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3rd International Workshop on Software Research and Climate Change

at European Conference on Object-Oriented Programming (ECOOP) 2011

Lancaster, UK

Date: July 25, 2011

Venu: George Fox Building, Lecture Theatre 4


Overview and Motivation:


This workshop explores the contributions that software research can make to the challenge of climate change. Climate change is likely to be the defining issue of the 21st Century. It is now clear that the world is committed to around 2 degrees C average temperature rise during this century.  

It is also widely believed that unless urgent and drastic cuts in fossil fuels use are made, further heating is likely to trigger any of a number of climate change tipping points. The results will be a dramatic reduction of food production and water supplies, more extreme weather events, sea level rise, ocean acidification, and mass extinction of all life forms. Today we are faced with the twin challenges of mitigation (avoiding the worst climate change effects by rapidly transitioning the world to a low-carbon economy) and adaptation (re-engineering the infrastructure of modern society so that humanity can survive and flourish on a hotter planet).

These challenges are global in nature, and pervade all aspects of society. To address them, we will need researchers, engineers, policymakers, and educators from many different disciplines to come to the table and ask what they can contribute. There are both short-term challenges (such as how to deploy, as rapidly as possible, existing technology to produce renewable energy; how to design government policies and international treaties to bring greenhouse gas emissions under control) and long-term challenges (such as how to complete the transition to a global carbon-neutral society by the latter half of this century). In nearly all of these challenges, software has a major role to play as a critical enabling technology.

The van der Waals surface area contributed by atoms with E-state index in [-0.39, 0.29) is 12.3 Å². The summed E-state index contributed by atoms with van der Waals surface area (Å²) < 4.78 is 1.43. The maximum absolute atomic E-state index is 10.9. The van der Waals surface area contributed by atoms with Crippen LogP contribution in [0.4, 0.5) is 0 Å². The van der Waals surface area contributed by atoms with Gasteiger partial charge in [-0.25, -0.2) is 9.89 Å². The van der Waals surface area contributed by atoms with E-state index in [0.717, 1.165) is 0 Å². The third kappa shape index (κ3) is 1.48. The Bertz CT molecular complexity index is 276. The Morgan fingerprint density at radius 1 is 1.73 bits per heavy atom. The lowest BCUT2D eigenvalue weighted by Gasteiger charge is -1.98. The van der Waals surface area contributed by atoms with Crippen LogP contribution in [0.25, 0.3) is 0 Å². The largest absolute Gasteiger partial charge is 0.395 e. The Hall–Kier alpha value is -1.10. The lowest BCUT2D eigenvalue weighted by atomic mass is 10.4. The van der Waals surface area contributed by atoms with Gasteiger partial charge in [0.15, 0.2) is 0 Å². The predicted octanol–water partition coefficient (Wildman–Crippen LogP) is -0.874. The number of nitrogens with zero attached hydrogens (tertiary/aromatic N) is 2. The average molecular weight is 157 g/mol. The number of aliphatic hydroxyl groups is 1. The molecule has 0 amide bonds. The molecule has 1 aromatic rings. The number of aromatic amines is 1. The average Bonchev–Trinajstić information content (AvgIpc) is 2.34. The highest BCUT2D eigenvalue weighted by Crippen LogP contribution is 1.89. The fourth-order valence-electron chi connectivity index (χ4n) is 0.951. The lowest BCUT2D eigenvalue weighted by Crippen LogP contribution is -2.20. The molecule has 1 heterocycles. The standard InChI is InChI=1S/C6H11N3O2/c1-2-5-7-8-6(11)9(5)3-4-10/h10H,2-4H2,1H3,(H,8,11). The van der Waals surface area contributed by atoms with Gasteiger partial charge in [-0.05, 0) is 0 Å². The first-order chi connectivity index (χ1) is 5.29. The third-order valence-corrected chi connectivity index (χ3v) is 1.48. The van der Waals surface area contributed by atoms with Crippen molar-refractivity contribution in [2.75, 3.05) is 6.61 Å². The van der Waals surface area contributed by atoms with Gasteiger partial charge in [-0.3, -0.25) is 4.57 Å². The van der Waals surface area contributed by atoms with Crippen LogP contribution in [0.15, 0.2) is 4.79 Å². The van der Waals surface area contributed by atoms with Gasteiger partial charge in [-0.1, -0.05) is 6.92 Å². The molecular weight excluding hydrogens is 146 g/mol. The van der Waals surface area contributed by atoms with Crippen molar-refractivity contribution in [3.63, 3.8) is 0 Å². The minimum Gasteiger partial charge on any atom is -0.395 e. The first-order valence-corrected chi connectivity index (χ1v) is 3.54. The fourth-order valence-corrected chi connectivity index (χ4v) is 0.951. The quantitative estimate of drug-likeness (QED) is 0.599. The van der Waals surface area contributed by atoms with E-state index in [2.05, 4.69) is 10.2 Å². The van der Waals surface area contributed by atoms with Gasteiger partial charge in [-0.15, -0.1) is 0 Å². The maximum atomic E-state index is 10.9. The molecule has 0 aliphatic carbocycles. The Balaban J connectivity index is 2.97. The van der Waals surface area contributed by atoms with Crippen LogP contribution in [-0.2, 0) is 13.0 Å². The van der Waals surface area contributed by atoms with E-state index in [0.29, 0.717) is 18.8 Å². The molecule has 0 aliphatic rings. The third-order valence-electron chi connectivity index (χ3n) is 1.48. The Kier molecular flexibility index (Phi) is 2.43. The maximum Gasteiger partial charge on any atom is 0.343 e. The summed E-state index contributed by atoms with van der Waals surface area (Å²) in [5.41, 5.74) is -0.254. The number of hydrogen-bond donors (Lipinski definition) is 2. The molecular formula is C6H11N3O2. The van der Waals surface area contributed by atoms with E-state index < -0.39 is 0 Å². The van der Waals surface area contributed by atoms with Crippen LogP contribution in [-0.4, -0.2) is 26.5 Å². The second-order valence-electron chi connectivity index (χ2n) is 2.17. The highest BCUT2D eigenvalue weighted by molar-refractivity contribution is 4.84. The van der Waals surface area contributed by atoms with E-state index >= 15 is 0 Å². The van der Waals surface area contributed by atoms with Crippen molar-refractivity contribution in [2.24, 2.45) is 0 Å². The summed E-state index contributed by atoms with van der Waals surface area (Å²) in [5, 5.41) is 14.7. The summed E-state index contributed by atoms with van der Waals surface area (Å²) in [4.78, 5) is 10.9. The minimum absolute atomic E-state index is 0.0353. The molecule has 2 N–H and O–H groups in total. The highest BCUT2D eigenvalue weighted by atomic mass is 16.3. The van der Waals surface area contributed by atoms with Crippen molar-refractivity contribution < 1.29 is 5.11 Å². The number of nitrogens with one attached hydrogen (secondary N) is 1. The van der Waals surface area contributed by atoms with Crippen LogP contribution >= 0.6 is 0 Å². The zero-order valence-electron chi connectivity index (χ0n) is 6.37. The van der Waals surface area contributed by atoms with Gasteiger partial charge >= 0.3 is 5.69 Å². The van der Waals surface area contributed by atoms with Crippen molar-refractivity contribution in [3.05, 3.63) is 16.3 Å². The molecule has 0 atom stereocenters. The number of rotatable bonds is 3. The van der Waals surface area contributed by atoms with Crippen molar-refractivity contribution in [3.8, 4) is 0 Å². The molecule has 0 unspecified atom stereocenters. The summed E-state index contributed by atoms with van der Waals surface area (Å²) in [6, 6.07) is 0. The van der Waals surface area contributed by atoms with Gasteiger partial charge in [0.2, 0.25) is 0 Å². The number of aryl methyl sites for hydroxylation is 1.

So, for the software research community, we can frame the challenge as follows: How can we, as experts in software technology, and as the creators of future software tools and techniques, apply our particular knowledge and experience to the challenge of climate change? How can we leverage the particular intellectual assets of our community - our ability to:

  • think computationally;
  • understand and model complex inter-related systems;
  • build useful abstractions and problem decompositions;
  • manage and evolve large-scale socio-technical design efforts;
  • build the information systems and knowledge management tools that empower effective decision making;
  • develop and verify complex control systems on which we now depend;
  • create user-friendly and task-appropriate interfaces to complex information and communication infrastructures?

In short, how can we apply our research strengths to make significant contributions to the problems of mitigation and adaptation of climate change?

This workshop will be the third in a series, following on from WSRCC-1 held at OOPSLA/Onward! In October 2009 and WSRCC-2 held at ICSE 2010. Our goal is to develop a community of researchers actively engaged in this challenge, and to flesh out a detailed research agenda that leverages existing research ideas and capabilities.

Therefore we welcome any kind of response to this challenge statement.